“more often [mammy] served as a generic name for slave women who served as a wet nurse or baby nurse for white children. This was a large part to the trend of medical experts of the day discouraging mothers from breastfeeding. Outsourcing breastfeeding was not a new phenomenon during the pre-antebellum, as it had been occurring since the biblical times. Still, it is no less shocking that black women were good enough to give bodily fluids to white babies, but not good enough to be treated as human beings. While black women were forced to give life to babies they did not birth, their own children sometimes went hungry.”
Sanders goes on to share that, “many babies died during slavery because they weren’t breastfed.” Oxytocin, the chemical hormone released when a mother breastfeeds her child, is a necessary component in the formation of bonding. When slave mothers were forced to give their nutrients to their slave master’s child, they were also forced to withhold the bonding element from their own children.
“We must dig deeper to get to the core of our struggle to form authentic relationships with the ones closest to us and that starts with honesty.” – Ashanda McCants
It was difficult for me not to see so many similarities between the curses outlined in Deuteronomy and our collective struggle in the black community. Christian and secular alike, there seems to be a running theme of unhealthy, dysfunctional familial relationships post slavery.
While I journeyed to find more of the spiritual underlines of my loveless dilemma, I didn’t have to look far to see that my own family had been deeply impacted by the crisis, going back as far as I could remember. My great-grandmother wanted her children to refer to her only by her first name, my grandmother struggled for years to say, “I love you.” And my own mother struggled to give us a warm bear hug offering only a light handed pat on the back. When we discussed this a few years back, she decided to make a greater effort to hug deeper.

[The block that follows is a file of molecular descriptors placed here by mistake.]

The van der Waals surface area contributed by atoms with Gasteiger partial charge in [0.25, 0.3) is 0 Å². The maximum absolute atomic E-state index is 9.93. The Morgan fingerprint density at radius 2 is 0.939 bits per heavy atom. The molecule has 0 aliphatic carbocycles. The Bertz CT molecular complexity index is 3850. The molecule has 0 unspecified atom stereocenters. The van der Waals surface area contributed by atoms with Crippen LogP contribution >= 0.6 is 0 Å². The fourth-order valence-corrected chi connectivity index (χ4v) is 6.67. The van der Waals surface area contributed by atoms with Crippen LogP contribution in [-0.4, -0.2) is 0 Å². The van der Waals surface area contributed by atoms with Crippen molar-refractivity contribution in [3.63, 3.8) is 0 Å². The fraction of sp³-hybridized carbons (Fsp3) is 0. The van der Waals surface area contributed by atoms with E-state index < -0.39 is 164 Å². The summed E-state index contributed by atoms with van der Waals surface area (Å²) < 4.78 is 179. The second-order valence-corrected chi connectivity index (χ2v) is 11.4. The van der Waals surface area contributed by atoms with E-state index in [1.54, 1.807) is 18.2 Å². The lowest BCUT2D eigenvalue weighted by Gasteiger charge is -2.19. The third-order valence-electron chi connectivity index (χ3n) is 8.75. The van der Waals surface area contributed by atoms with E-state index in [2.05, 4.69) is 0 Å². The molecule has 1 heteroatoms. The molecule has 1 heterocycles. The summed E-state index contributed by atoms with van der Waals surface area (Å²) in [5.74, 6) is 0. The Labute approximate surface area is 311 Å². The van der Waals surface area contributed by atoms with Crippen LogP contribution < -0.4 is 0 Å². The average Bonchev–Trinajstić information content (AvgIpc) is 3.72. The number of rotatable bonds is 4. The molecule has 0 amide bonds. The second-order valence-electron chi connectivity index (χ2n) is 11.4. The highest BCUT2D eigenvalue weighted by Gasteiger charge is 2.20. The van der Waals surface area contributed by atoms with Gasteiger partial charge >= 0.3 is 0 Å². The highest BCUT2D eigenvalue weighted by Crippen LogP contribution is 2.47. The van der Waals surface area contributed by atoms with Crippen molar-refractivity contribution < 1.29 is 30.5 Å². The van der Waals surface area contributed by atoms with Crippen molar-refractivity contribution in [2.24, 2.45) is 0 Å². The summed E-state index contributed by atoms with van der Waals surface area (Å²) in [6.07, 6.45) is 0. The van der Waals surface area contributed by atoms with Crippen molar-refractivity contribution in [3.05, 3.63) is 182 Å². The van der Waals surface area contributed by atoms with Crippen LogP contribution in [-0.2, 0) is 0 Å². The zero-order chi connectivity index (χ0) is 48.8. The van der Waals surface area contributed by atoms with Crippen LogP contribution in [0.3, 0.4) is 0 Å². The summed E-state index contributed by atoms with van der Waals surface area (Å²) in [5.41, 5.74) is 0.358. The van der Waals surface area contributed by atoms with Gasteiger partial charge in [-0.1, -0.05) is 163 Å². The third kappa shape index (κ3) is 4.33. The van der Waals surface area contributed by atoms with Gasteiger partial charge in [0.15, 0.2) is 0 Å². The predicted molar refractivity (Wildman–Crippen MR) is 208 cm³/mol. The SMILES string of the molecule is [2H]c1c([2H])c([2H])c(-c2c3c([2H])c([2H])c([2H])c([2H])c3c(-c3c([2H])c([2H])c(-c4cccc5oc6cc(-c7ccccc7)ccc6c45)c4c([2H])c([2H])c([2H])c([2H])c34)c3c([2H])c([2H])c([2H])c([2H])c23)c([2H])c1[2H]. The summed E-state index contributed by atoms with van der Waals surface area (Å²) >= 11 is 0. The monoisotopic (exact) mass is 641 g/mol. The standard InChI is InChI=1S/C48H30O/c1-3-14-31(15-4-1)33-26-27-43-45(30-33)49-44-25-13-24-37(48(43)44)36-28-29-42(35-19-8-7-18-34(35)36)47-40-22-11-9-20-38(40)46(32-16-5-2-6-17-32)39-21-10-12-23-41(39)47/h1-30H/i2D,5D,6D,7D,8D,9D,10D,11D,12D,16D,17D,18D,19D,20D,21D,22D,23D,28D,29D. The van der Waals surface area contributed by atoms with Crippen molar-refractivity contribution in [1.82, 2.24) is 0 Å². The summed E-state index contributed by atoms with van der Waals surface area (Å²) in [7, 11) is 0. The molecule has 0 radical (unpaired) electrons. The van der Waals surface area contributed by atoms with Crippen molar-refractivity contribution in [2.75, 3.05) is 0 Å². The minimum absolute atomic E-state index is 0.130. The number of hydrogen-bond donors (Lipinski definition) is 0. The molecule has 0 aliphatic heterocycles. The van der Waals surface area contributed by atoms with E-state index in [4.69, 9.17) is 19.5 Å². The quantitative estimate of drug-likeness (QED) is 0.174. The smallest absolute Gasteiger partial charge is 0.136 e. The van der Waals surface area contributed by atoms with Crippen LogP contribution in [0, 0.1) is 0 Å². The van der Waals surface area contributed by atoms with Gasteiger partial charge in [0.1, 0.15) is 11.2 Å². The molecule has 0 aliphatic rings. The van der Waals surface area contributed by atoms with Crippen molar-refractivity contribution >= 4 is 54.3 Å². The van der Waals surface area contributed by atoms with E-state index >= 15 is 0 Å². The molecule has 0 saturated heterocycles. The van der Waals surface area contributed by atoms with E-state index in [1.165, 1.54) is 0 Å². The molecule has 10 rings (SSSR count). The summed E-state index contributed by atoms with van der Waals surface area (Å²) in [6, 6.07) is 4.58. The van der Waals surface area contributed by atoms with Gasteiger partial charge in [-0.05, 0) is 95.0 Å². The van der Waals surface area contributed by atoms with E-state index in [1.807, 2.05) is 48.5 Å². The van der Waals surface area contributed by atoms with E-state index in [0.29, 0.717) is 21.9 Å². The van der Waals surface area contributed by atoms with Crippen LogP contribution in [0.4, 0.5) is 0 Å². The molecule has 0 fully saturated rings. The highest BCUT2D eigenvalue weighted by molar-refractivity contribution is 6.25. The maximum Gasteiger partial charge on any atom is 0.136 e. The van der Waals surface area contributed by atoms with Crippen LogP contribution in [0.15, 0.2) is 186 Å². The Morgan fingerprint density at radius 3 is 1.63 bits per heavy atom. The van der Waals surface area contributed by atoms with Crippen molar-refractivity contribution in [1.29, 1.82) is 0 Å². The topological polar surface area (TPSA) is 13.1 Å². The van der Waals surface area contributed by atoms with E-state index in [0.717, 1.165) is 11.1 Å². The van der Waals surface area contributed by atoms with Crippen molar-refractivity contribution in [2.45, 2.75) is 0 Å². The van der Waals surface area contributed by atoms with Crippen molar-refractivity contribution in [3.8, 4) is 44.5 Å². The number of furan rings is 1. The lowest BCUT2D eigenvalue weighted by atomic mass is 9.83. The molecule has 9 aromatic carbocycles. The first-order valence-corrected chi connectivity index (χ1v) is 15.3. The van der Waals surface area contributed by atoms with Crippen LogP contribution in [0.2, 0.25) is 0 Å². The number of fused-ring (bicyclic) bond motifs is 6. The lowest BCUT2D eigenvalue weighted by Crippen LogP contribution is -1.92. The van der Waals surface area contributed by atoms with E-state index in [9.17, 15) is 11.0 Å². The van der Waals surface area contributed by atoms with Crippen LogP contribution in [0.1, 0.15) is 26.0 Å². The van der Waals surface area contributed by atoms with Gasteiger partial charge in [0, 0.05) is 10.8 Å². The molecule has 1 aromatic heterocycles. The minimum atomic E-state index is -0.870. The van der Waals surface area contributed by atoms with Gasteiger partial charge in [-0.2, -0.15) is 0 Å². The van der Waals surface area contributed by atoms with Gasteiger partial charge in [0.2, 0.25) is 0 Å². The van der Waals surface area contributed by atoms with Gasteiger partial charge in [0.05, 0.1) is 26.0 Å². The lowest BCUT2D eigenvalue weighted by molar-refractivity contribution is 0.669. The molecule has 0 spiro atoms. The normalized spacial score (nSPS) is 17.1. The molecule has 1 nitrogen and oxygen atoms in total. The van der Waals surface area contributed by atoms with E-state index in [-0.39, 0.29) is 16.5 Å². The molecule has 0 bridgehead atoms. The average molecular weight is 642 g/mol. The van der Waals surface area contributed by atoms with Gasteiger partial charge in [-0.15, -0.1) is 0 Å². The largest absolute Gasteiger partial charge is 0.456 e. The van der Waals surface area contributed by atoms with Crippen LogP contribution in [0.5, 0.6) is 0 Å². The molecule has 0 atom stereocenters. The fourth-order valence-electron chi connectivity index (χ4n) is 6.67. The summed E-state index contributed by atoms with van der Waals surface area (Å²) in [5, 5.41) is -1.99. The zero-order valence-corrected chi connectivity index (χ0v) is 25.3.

The Trans-Atlantic Slave Trade and subsequent discrimination against the black populous was/is a physical, emotional, psychological and spiritual curse which has had a lasting impact within the black community.
Many of us sit in church week after week with brokenness in our souls covered by nice clothes, spiritual jargon and a friendly Christian smile. God’s word declares we can have, “a form of godliness but deny the power thereof.” (2 Timothy 3:5)
We must dig deeper to get to the core of our struggle to form authentic relationships with the ones closest to us and that starts with honesty. Coming to understand my identity has shifted my prayers toward a greater focus on breaking the curses of slavery off of mine and my family’s life. Even as I serve mothers in crisis pregnancy, I am aware of my own soul blockage and need for greater levels of freedom to love those in which I bore.
Day by day, I draw closer to being a mom free to laugh at their silly antics, listen to their concerns, share in their joy and mourn in their pain. I believe the curses are being broken in my life and as I share, my prayer is that you too will find freedom to love.
Ashanda N McCants is an author, recording spoken word artist, speaker and Founder of AM PERS8NIFY and the MOM Mission. She has been a featured artist on Reach FM, 96.3 IMG.net radio and the Wiley Drake Radio Show.
Ashanda’s work has been featured at Calvary Chapel Coral Springs, Christian Life Center, Florida Atlantic University and the African American Research Library. Her current work through the MOM (My Ovaries Matter) Mission serves mothers in crisis pregnancy by sharing the beauty of their God-given design through MOM Gifts. Ashanda lives in South Florida, USA with her husband Aaron and their eight children. To find out more about Ashanda and/or the MOM Mission, visit: www.myovariesmatter.com or follow her on Twitter at: @MOM_Mission.
Thank you Ashanda for providing us with insight into an issue that most of us rarely stop to reflect on. Slavery clearly had a more lasting negative effect than we realize and facing the truth of our ancestors’ experiences while surrendering to the power of Christ will set us free.
Can you resonate with Ashanda’s experience with regards to loving your children? Maybe you’ve experienced a loveless relationship with your parents or other family members. Let us know your thoughts on this piece.
Thanks again for reading sis! Wishing you a great end to your week.
Before you go sis:
If you are a young black African woman in the Johannesburg, South Africa area we invite you to join our Sisterhood Sessions. This is a practical and spiritual support and mentorship group for bAw, touching on the different aspects of our lives that we desire growth and fulfilment in. See the poster below for more details to join us this Sunday, 14 October.